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Please advise me on this - Imagine, A and B are two friends.

A says to B : "You go to Sam's room and see if Sam's sleeping." B : "Okay" B leaves and find that Sam's room is closed. 5 minutes later B returns and tells A about Sam room.
A: Did you go there ?
B: Yes I went there and I found that Sam's room is closed.

Is 'is' possible in the above sentence given the fact that B knows that Sam's room is still closed at the time of speaking to A.?

P.S. If the sentence were like -

He found that he lives in England.

He found that the sky is blue.

In these examples I'm aware that the present tense can be used because its a permanent action. (Living in England is permanent and the sky is and always be blue)

But in the sentence "I found that Sam's room is closed." Here Sam's room will not be always closed, probably it will be opened after few hours, few days. So its a temporary action. So by this logic "is" seems incorrect. But at the time of speaking to A, Sam's room is still closed and B knows it for a fact. And by this logic "is" seems correct.

I'm lost. What would be your advice on it?

Thank You in advance.

  • Man, this is a really good question. +1, I'm curious now too. – Jared May 2 '15 at 16:17
  • Somebody please share some thoughts on it. – iamRR May 2 '15 at 18:35
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I don't really think it has so much to do with the grammar of the simple present tense (i.e. used for permanent actions, general truths etc) as the speaker's choice at the time of speaking. Based on the speaker's perspective, both the simple present and the simple past tenses would be possible.

As I see it, the speaker would equally produce either

  1. "I found (that) Sam's room was closed"

referring to the time he went there and saw it was closed as implied by the use of the simple past tense in the verb and regardless of whether or not it is still closed or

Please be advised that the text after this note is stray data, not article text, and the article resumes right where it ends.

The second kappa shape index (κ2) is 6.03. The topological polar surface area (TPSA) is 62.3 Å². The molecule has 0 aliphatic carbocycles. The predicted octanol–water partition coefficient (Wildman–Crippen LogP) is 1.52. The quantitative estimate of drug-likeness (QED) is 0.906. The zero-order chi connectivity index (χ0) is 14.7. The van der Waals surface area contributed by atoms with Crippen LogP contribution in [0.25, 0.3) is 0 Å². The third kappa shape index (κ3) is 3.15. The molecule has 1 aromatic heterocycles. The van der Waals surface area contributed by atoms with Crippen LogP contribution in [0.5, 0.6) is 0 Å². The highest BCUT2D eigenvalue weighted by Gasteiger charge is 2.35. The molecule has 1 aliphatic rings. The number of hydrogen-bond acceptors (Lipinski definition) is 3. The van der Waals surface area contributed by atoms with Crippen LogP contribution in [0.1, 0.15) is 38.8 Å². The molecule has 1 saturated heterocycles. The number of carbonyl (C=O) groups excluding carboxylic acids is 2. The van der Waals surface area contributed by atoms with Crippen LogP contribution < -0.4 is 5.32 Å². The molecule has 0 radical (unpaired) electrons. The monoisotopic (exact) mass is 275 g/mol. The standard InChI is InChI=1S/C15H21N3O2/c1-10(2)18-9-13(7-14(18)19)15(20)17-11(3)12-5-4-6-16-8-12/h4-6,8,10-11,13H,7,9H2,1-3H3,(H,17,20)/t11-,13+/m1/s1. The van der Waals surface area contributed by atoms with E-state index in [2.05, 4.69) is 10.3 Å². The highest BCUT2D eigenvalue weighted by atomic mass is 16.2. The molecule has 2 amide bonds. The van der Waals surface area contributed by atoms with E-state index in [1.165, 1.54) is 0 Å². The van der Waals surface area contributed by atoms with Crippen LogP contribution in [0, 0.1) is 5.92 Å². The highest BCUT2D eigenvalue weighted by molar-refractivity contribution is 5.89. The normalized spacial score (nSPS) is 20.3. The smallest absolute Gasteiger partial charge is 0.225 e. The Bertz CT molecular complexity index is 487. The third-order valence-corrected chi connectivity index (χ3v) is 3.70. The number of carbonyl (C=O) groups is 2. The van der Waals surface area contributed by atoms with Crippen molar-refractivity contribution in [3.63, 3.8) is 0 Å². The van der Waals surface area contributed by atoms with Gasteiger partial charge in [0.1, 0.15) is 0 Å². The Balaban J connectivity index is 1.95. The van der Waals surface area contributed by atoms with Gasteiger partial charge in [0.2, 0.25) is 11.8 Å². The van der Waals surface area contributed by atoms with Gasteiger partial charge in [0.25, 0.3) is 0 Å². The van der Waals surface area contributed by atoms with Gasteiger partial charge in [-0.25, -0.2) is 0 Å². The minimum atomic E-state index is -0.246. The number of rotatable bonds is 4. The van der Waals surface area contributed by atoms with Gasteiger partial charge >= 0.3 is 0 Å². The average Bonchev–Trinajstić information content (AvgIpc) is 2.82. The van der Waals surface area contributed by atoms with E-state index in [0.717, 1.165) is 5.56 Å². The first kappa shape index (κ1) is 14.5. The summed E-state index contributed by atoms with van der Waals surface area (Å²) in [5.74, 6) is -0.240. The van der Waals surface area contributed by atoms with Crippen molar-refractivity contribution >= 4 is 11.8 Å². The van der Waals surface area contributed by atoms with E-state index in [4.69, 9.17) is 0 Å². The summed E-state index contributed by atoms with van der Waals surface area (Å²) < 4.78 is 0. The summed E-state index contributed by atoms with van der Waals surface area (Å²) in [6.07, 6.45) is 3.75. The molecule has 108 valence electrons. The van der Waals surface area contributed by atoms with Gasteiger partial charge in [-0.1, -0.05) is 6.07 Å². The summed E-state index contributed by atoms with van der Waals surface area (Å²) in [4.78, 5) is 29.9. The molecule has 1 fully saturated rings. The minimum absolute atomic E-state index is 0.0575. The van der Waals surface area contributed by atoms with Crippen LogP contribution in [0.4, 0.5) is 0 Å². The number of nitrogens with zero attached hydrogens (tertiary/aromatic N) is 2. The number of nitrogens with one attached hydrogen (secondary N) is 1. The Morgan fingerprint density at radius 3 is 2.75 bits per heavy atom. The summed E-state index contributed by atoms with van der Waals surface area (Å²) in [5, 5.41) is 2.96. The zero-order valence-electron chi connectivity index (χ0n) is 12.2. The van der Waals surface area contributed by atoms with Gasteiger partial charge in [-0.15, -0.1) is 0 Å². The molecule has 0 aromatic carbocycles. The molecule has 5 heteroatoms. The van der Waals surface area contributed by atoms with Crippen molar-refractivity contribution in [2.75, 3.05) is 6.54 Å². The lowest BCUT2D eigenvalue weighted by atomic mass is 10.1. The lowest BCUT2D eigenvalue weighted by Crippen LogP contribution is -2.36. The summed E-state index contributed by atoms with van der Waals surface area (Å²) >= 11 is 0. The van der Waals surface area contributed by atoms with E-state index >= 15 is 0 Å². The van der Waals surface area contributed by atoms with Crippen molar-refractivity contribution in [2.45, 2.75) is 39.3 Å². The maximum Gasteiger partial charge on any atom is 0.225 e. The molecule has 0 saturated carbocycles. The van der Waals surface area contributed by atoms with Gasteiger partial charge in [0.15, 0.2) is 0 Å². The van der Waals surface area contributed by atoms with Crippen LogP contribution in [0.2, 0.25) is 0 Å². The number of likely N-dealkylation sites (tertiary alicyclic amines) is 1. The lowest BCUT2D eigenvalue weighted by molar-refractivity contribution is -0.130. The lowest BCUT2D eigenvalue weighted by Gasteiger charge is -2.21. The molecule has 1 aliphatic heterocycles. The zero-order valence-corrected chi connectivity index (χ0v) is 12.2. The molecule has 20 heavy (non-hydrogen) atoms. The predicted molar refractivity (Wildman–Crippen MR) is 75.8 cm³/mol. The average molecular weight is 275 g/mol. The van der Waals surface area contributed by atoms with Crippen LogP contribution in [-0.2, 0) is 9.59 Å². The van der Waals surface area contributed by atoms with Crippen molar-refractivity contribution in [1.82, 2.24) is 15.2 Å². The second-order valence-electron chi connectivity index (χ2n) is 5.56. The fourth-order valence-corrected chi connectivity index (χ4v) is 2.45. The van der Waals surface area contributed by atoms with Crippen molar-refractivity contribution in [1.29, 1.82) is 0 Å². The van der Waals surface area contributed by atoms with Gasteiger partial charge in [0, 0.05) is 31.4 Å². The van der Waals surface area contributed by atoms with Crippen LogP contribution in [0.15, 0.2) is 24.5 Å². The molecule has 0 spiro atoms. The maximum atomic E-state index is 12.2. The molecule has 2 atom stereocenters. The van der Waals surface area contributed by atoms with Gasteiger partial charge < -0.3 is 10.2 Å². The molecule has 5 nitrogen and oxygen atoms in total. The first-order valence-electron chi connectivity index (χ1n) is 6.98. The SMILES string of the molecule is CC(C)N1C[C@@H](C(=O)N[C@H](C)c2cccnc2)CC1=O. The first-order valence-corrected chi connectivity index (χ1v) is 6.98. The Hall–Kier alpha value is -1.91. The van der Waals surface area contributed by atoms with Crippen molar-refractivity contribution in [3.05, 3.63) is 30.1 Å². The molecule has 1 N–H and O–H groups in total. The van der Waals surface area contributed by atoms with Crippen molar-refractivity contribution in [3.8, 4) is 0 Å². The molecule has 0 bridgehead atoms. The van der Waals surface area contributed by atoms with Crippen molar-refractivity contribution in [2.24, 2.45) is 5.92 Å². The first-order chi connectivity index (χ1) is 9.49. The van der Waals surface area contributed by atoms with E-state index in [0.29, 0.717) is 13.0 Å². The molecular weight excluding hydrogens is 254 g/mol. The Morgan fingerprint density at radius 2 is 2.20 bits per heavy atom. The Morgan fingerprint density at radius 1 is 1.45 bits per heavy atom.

1. "I found (that) Sam's room is closed"

referring to the fact that it is closed at the time of speaking.

In other words, I don't think it should be a matter of what is (or sounds) correct, but a matter of intended meaning and/or chosen time reference.

However, bear in mind that were the speaker reporting the fact at a later time, the simple past tense would be in accordance with the Indirect (or Reported) Speech despite the fact that not all speakers adhere to its rules in cases where it makes little or no difference.

  • @ Geogia - So you mean to say that for non-enduring/temporary actions we can back shift the tense if the speaker feels that the reported words are still true at the time of reporting. So it all depends on how the speaker views the action at the time of reporting irrespective of permanent and temporary action. Is that what you saying ? – iamRR May 2 '15 at 20:01
  • Lets say today I happen to write a letter to my friend to tell him about my date with my girl friend. I had a date with her just an hours ago. Right after the date is over I start writing a letter. Let me quote a sentence which I want to write - "Today I had a date with my girl friend Lucy. When I looked at her I found that she is wearing a blue top........" I use "is" because at the time of writing a letter I believe that she is still be wearing same blue top. Because its been only an hour since I met my gf. So did I use "is" correctly here? – iamRR May 2 '15 at 20:26